White twinevine (Sarcostemma clausum) is an evergreen twining vine with large clusters of fragrant flowers. It is a larval host plant for Monarch, Queen and Soldier butterflies and an important nectar source for bees and wasps. Flowers typically bloom in summer and fall, but may bloom throughout the year. The plant occurs naturally in swamps, moist hammocks, coastal strands and wetland edges.
“Flower Friday” is a weekly profile of a different Florida native wildflower.
The conspicuous golden blooms of Seaside goldenrod (Solidago sempervirens) can be seen on dunes, in tidal marshes and bogs, in sandy flatwoods, along roadsides, and in disturbed areas in Florida’s coastal counties. It attracts butterflies and other pollinators with its nectar, and also attracts birds that are searching for insects.
The beauty of the brilliant Blue skyflower (Hydrolea corymbosa) cannot be clouded! This herbaceous perennial wildflower goes largely unnoticed — that is, until its bright blue blooms appear. The flowers tend to open in the morning and fade toward the end of the day, so it’s best to look for them early in the day. You’ll find them blooming in wet roadside ditches in the Eastern Panhandle, and in other wet areas throughout the peninsula.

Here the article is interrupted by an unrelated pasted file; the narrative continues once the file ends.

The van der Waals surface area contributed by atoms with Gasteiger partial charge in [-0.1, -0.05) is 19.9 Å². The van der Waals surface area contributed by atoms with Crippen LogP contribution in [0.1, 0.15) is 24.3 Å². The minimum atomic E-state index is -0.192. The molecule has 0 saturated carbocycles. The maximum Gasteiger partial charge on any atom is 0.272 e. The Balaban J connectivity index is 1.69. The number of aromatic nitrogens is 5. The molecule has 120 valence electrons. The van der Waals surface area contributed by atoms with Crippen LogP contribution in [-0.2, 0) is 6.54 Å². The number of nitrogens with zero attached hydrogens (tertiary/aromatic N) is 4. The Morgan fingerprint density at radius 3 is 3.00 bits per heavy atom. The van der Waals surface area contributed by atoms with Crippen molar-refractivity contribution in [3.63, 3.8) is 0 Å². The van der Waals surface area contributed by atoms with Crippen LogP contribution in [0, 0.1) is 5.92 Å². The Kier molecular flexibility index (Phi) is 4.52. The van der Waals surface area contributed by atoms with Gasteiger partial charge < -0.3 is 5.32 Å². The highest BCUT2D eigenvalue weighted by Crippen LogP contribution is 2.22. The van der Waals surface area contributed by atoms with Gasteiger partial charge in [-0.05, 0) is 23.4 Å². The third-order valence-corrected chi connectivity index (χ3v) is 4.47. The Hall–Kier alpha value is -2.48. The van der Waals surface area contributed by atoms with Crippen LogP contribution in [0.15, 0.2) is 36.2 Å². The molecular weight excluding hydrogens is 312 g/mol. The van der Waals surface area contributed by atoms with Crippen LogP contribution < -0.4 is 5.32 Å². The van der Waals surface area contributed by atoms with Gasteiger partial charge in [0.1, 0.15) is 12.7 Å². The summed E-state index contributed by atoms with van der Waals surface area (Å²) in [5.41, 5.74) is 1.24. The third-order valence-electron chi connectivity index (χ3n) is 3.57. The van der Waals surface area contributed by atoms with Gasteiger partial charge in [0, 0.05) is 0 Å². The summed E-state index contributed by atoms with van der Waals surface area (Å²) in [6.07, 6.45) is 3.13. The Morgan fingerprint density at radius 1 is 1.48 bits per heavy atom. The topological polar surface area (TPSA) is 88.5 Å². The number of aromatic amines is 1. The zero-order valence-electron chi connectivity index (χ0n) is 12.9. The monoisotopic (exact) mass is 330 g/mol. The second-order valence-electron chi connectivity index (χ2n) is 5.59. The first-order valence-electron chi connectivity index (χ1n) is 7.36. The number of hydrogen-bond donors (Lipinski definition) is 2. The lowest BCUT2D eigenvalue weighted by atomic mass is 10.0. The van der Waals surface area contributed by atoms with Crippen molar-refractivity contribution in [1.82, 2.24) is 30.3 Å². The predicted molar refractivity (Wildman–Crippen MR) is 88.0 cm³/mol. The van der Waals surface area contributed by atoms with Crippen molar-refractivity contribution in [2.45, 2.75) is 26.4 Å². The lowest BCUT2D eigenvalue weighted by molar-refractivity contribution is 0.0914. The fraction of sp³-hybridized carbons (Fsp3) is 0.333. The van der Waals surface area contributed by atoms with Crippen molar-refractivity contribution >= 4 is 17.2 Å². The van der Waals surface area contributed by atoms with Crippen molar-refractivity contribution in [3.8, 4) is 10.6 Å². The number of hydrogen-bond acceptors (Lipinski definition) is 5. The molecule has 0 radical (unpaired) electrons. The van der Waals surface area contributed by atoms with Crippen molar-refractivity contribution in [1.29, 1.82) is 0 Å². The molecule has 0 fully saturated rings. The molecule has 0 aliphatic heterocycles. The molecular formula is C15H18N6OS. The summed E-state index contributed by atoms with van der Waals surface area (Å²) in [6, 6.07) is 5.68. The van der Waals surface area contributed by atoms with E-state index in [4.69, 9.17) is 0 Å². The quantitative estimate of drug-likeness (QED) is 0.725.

Pine-hyacinth (Clematis baldwinii) is an endemic perennial wildflower found in moist flatwoods, sandhills and prairies throughout much of the Florida peninsula. It typically blooms in spring through fall. Its flowers attract a variety of pollinators, while its fruit provides food for many birds and small wildlife.
Beach morning glory (Ipomoea imperati) is a low-growing, sprawling, non-climbing vine with showy white flowers. It typically blooms in summer and fall. It occurs naturally on coastal dunes. Like other members of the Ipomoea genus, beach morning glory flowers in the morning and its blooms begin to wilt and close up by afternoon, hence the common name “morning glory.”
Starrush whitetop (Rhynchospora colorata) is a unique and long-lived perennial sedge. It is known (and named) for its striking bracts that are often mistaken for a daisy-like flower. It occurs naturally in wet flatwoods, wet prairies, swales and roadside ditches. Like most sedges, starrush whitetop stems are triangular. But unlike most sedges and other grass-like species, which are wind-pollinated, starrush whitetop is pollinated by insects that are attracted to the showy bracts.